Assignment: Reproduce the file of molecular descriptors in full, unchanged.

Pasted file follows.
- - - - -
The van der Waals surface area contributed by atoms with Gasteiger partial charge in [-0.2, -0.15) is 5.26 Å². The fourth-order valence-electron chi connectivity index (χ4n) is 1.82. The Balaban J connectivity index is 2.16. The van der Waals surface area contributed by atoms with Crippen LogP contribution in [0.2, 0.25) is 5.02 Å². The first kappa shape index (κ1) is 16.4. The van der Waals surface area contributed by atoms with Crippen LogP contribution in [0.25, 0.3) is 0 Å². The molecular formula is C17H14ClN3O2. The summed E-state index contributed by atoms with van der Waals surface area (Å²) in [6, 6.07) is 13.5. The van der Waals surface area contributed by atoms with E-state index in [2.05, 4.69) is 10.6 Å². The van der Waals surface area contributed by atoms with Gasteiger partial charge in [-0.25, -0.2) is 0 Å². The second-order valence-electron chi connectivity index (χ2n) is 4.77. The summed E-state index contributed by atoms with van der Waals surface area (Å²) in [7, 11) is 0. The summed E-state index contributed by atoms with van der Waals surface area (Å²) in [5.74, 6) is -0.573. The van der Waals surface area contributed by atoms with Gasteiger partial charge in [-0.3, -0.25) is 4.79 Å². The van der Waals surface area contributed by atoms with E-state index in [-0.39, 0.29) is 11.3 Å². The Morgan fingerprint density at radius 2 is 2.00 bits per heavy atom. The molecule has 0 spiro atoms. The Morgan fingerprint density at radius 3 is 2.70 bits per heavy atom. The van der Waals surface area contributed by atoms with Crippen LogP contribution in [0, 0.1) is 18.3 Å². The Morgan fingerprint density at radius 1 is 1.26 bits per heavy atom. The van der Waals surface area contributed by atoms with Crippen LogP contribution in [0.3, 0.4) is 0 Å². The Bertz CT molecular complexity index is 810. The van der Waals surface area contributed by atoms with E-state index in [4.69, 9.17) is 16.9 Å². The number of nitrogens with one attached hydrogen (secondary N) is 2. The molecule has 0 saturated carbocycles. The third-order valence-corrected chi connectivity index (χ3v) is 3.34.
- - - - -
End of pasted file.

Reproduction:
The van der Waals surface area contributed by atoms with Gasteiger partial charge in [-0.2, -0.15) is 5.26 Å². The fourth-order valence-electron chi connectivity index (χ4n) is 1.82. The Balaban J connectivity index is 2.16. The van der Waals surface area contributed by atoms with Crippen LogP contribution in [0.2, 0.25) is 5.02 Å². The first kappa shape index (κ1) is 16.4. The van der Waals surface area contributed by atoms with Crippen LogP contribution in [0.25, 0.3) is 0 Å². The molecular formula is C17H14ClN3O2. The summed E-state index contributed by atoms with van der Waals surface area (Å²) in [6, 6.07) is 13.5. The van der Waals surface area contributed by atoms with E-state index in [2.05, 4.69) is 10.6 Å². The van der Waals surface area contributed by atoms with Gasteiger partial charge in [-0.25, -0.2) is 0 Å². The second-order valence-electron chi connectivity index (χ2n) is 4.77. The summed E-state index contributed by atoms with van der Waals surface area (Å²) in [7, 11) is 0. The summed E-state index contributed by atoms with van der Waals surface area (Å²) in [5.74, 6) is -0.573. The van der Waals surface area contributed by atoms with Gasteiger partial charge in [-0.3, -0.25) is 4.79 Å². The van der Waals surface area contributed by atoms with E-state index in [-0.39, 0.29) is 11.3 Å². The Morgan fingerprint density at radius 2 is 2.00 bits per heavy atom. The molecule has 0 spiro atoms. The Morgan fingerprint density at radius 3 is 2.70 bits per heavy atom. The van der Waals surface area contributed by atoms with Crippen LogP contribution in [0, 0.1) is 18.3 Å². The Morgan fingerprint density at radius 1 is 1.26 bits per heavy atom. The van der Waals surface area contributed by atoms with Crippen LogP contribution in [0.3, 0.4) is 0 Å². The Bertz CT molecular complexity index is 810. The van der Waals surface area contributed by atoms with E-state index in [4.69, 9.17) is 16.9 Å². The number of nitrogens with one attached hydrogen (secondary N) is 2. The molecule has 0 saturated carbocycles. The third-order valence-corrected chi connectivity index (χ3v) is 3.34.